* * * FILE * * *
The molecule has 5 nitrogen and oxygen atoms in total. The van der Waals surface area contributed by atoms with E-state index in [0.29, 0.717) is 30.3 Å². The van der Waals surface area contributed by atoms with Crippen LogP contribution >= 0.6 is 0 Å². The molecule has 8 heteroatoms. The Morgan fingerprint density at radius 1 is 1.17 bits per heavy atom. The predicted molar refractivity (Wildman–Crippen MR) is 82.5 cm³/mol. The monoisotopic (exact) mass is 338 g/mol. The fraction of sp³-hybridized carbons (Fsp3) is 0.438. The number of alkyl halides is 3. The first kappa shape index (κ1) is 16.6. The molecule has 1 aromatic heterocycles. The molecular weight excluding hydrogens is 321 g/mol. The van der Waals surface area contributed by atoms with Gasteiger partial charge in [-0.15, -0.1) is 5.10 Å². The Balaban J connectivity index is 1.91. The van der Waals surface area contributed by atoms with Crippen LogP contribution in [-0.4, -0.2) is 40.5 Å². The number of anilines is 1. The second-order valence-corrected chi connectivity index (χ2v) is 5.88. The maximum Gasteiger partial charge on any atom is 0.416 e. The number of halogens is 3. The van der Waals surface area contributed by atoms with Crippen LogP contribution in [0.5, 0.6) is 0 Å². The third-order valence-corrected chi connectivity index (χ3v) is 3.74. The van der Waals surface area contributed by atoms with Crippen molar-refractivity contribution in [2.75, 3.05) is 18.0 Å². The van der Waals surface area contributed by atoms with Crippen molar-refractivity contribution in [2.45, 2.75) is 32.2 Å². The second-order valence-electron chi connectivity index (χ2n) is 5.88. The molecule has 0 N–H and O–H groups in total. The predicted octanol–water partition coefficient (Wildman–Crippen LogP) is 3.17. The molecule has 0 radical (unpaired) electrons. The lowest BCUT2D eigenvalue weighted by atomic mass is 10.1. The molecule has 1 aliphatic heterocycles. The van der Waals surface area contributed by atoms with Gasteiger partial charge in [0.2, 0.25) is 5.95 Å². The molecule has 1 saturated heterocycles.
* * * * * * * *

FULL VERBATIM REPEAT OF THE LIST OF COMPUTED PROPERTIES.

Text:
The molecule has 5 nitrogen and oxygen atoms in total. The van der Waals surface area contributed by atoms with E-state index in [0.29, 0.717) is 30.3 Å². The van der Waals surface area contributed by atoms with Crippen LogP contribution >= 0.6 is 0 Å². The molecule has 8 heteroatoms. The Morgan fingerprint density at radius 1 is 1.17 bits per heavy atom. The predicted molar refractivity (Wildman–Crippen MR) is 82.5 cm³/mol. The monoisotopic (exact) mass is 338 g/mol. The fraction of sp³-hybridized carbons (Fsp3) is 0.438. The number of alkyl halides is 3. The first kappa shape index (κ1) is 16.6. The molecule has 1 aromatic heterocycles. The molecular weight excluding hydrogens is 321 g/mol. The van der Waals surface area contributed by atoms with Gasteiger partial charge in [-0.15, -0.1) is 5.10 Å². The Balaban J connectivity index is 1.91. The van der Waals surface area contributed by atoms with Crippen LogP contribution in [-0.4, -0.2) is 40.5 Å². The number of anilines is 1. The second-order valence-corrected chi connectivity index (χ2v) is 5.88. The maximum Gasteiger partial charge on any atom is 0.416 e. The number of halogens is 3. The van der Waals surface area contributed by atoms with Crippen LogP contribution in [0.5, 0.6) is 0 Å². The third-order valence-corrected chi connectivity index (χ3v) is 3.74. The van der Waals surface area contributed by atoms with Crippen molar-refractivity contribution in [2.75, 3.05) is 18.0 Å². The van der Waals surface area contributed by atoms with Crippen molar-refractivity contribution in [2.45, 2.75) is 32.2 Å². The second-order valence-electron chi connectivity index (χ2n) is 5.88. The molecule has 0 N–H and O–H groups in total. The predicted octanol–water partition coefficient (Wildman–Crippen LogP) is 3.17. The molecule has 0 radical (unpaired) electrons. The lowest BCUT2D eigenvalue weighted by atomic mass is 10.1. The molecule has 1 aliphatic heterocycles. The van der Waals surface area contributed by atoms with Gasteiger partial charge in [0.2, 0.25) is 5.95 Å². The molecule has 1 saturated heterocycles.